Everyone knows the best part of Chess is capturing your opponent's pieces. Solitaire Chess makes the best part the whole point. Players get 10 pieces, two each of the Knight, Rook, Pawn and Bishop, one each of the King and Queen, and 40 challenges. Set pieces on the board according to the challenge cards, and proceed to capture each one, but only by using the same moves allowed in traditional Chess. Players have to capture a piece with every move, so the game is fast-paced and always exciting. Ages 8 to Adult.

Customer Reviews

He was having fun playing it while older brothers were busy with XBox games.
here's to health
As a non-chess player, I was intrigued by this game's promise to challenge experienced chess players while also teaching novices the basic rules of the game.
Game Lover
The chess pieces are in a sliding drawer underneath the case which holds the challenge cards.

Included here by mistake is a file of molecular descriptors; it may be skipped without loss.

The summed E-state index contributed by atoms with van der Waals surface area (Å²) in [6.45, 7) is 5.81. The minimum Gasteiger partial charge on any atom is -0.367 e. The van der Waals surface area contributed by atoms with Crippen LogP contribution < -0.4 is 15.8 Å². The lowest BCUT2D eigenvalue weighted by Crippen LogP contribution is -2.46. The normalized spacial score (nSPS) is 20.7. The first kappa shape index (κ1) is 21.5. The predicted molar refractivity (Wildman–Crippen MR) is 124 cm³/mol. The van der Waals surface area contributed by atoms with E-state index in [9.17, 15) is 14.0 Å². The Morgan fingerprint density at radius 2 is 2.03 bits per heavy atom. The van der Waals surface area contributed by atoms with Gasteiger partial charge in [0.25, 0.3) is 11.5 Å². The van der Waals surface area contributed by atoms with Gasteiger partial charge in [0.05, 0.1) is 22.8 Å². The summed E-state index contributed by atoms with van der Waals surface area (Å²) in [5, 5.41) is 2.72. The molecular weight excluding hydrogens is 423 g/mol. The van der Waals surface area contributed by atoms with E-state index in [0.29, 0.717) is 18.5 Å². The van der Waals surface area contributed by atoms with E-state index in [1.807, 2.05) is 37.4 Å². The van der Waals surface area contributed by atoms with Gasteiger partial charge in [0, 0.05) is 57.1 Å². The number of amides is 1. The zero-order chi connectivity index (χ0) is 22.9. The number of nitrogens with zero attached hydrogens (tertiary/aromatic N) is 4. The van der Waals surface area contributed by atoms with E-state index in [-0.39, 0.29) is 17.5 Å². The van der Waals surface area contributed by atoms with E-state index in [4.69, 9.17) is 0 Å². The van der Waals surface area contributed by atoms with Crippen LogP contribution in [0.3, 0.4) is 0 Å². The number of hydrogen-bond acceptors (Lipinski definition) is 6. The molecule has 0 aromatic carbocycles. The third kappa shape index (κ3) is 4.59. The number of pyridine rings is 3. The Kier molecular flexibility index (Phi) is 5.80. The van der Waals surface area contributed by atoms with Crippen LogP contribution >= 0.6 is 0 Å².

gabethan

Most Helpful Customer Reviews

56 of 57 people found the following review helpful By gabethan on September 23, 2010
I have purchased numerous ThinkFun games. Our favorites include all versions of Rush Hour, Sudoku, Clever Castle, Zingo, S'Match, and Chocolate Fix. I've tried a few others which we like, but those are my favorite. This is a new one to add to the favorite list! Having spent the summer learning how to play Chess, I am very excited that we can use the rules of the chess pieces to solve logic puzzles. It is really, really well done! The goal of each card is to have the chess pieces capture the other pieces until only one is left standing. The game is set up in a grid, so that you can look up the answers in the order at which you need to move the pieces. Ex. A2 moves to B4, etc. etc. The chess pieces are in a sliding drawer underneath the case which holds the challenge cards. Just beware, the cards are difficult to get out at first. It took some effort to slide them out.